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The CEO of the company that owns The New York Times announced in Hamburg last week that the newspaper’s website will adopt a “first click free” strategy, which will allow some free access to content in spite of an upcoming paywall. At the World Editor’s Forum in Hamburg last week, Janet Robinson said readers will have access to a set number of free articles a month. Details about prices and subscription packages for print and online will be announced later this year.

The Associated Press is reporting that at least 17 journalists have been injured while covering the mining rescue in Chile. The accidents are just one consequence of the  “mob scene,” as AP calls it, that has overcome the small section of the Atcaama desert. The stress caused from lack of hotels, food and proper roads has led journalists to “jostle for position, shout over each other’s questions. walk into each other’s camera shoots and battle for space.”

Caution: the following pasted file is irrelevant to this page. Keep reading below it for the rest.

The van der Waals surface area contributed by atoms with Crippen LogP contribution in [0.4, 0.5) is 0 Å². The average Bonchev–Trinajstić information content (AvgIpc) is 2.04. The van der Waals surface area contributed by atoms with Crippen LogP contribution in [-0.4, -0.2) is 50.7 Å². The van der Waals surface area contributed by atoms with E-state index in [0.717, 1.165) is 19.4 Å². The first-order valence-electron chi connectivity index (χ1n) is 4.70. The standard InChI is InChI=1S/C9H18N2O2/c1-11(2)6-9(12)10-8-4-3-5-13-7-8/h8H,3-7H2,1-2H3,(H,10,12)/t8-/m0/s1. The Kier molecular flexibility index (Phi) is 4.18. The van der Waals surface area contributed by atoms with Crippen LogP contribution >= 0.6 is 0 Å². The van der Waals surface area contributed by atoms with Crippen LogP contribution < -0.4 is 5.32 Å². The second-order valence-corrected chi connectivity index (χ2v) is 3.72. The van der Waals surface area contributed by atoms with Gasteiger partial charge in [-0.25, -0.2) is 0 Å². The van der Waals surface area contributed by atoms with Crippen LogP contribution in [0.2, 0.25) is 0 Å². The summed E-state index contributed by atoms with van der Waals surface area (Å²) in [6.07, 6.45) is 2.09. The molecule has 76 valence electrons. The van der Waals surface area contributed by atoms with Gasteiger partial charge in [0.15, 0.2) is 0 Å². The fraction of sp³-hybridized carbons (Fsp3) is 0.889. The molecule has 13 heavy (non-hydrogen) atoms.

Toronto’s soon to be ex-mayor railed on news outlets Tuesday at the Democracy and Journalism lecture hosted by the Canadian Journalism Foundation. David Miller said there is an increasing tendency by the media to report on the “trivial” and “titillating” at the expense of “important” and “relevant” news. Among the causes, he said, is the need to fill the 24-hour news cycle, and an interest in personality and trivia.  The trend, he says, is threatening the quality of public debate.

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About the author

Wendy Gillis was the Senior Editor for the Winter 2011 issue of the Ryerson Review of Journalism.

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